Monday, November 12, 2018
Ohio v. American Express: Misunderstanding Two-Sided Platforms, the Credit Card 'Market,' and the Need for Procompetitive Justifications
Jeffrey Lynch Harrison, University of Florida - Levin College of Law explains Ohio v. American Express: Misunderstanding Two-Sided Platforms, the Credit Card 'Market,' and the Need for Procompetitive Justifications.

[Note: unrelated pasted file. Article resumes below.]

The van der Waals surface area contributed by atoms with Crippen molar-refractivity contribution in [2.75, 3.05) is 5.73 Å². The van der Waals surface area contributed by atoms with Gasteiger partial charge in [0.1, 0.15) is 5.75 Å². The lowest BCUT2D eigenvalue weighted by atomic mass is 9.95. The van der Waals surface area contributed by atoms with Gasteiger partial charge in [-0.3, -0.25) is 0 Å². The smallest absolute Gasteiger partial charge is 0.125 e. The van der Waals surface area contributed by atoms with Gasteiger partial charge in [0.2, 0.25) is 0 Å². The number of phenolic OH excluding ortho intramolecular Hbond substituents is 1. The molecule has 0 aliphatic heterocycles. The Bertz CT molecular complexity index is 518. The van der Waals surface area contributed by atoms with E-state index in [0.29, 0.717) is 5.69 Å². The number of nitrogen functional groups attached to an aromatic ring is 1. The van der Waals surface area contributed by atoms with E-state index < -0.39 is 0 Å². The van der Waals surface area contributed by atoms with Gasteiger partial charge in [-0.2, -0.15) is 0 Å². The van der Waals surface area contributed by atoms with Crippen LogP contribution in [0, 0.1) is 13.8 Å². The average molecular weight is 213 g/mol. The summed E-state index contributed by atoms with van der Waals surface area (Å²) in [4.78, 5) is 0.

ABSTRACT: In Ohio v. American Express Co., the United States Supreme Court had its first knowing encounter with what it incorrectly viewed as a two-sided platform in the context of American Express’ Non Disclosure Provisions (NDP). Under these provisions merchants accepting the American Express card for payment are not permitted to inform consumers that other cards charge merchants less for their use and that this could be reflected in the final price paid. The opinion includes poor reasoning, a lack of attention to precedent, and bad news for those who thought antitrust law was due for a revival. Yet, and perhaps surprisingly, the outcome may be correct. Part II of this Essay very briefly summarizes the antitrust landscape in order to provide an understanding of where the practices of America Express fit. Part III then discusses the two-sided market issue generally and how it was treated in American Express specifically. That Part includes an explanation of why what was involved in American Express was actually a one-sided market that had been segmented in the interests of price discrimination. In fact, American Express and its competitors sell a single product to one group of customers: the right to delay payment to purchasers of goods and services. Part IV also makes the point that the American Express system shares characteristics of tying, resale price maintenance, and exclusive dealing. It further claims that the NDP shares none of the qualities that make those practices frequently lawful. American Express’s activity skirts the edges of several vertical restraints and its underlying character restricted interbrand competition. Part V includes general observations about the case and suggests the outcome may be correct but that the reasoning employed to get there is troublesome in that it continues the trend to minimize the importance of antitrust law.